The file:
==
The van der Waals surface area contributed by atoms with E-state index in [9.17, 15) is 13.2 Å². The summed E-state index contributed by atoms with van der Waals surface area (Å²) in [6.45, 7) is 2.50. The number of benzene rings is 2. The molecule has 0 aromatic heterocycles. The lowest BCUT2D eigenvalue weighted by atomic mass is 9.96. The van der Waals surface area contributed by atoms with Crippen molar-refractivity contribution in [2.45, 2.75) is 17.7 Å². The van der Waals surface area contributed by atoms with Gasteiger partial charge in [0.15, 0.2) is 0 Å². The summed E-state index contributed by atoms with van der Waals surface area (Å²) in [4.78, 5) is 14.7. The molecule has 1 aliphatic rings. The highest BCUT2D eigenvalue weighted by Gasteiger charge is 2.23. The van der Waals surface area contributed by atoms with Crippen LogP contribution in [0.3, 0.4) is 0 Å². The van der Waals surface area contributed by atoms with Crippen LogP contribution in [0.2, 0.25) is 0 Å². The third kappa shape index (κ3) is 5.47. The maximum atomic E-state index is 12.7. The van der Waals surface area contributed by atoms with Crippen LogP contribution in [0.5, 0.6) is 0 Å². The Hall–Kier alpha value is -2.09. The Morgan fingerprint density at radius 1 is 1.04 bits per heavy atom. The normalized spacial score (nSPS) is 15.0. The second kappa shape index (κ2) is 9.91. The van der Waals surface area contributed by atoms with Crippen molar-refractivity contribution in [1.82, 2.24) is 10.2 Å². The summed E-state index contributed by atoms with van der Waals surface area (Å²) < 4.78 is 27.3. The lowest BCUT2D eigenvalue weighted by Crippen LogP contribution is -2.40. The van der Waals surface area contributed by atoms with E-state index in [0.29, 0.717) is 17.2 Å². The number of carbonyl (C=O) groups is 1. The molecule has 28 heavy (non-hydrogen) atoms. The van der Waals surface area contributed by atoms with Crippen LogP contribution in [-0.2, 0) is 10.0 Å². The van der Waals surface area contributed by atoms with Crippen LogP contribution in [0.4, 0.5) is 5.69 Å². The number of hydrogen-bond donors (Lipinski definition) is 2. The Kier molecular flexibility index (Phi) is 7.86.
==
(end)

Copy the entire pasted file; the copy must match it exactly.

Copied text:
The van der Waals surface area contributed by atoms with E-state index in [9.17, 15) is 13.2 Å². The summed E-state index contributed by atoms with van der Waals surface area (Å²) in [6.45, 7) is 2.50. The number of benzene rings is 2. The molecule has 0 aromatic heterocycles. The lowest BCUT2D eigenvalue weighted by atomic mass is 9.96. The van der Waals surface area contributed by atoms with Crippen molar-refractivity contribution in [2.45, 2.75) is 17.7 Å². The van der Waals surface area contributed by atoms with Gasteiger partial charge in [0.15, 0.2) is 0 Å². The summed E-state index contributed by atoms with van der Waals surface area (Å²) in [4.78, 5) is 14.7. The molecule has 1 aliphatic rings. The highest BCUT2D eigenvalue weighted by Gasteiger charge is 2.23. The van der Waals surface area contributed by atoms with Crippen LogP contribution in [0.3, 0.4) is 0 Å². The van der Waals surface area contributed by atoms with Crippen LogP contribution in [0.2, 0.25) is 0 Å². The third kappa shape index (κ3) is 5.47. The maximum atomic E-state index is 12.7. The van der Waals surface area contributed by atoms with Crippen LogP contribution in [0.5, 0.6) is 0 Å². The Hall–Kier alpha value is -2.09. The Morgan fingerprint density at radius 1 is 1.04 bits per heavy atom. The normalized spacial score (nSPS) is 15.0. The second kappa shape index (κ2) is 9.91. The van der Waals surface area contributed by atoms with Crippen molar-refractivity contribution in [1.82, 2.24) is 10.2 Å². The summed E-state index contributed by atoms with van der Waals surface area (Å²) < 4.78 is 27.3. The lowest BCUT2D eigenvalue weighted by Crippen LogP contribution is -2.40. The van der Waals surface area contributed by atoms with E-state index in [0.29, 0.717) is 17.2 Å². The number of carbonyl (C=O) groups is 1. The molecule has 28 heavy (non-hydrogen) atoms. The van der Waals surface area contributed by atoms with Crippen LogP contribution in [-0.2, 0) is 10.0 Å². The van der Waals surface area contributed by atoms with Crippen LogP contribution in [0.4, 0.5) is 5.69 Å². The number of hydrogen-bond donors (Lipinski definition) is 2. The Kier molecular flexibility index (Phi) is 7.86.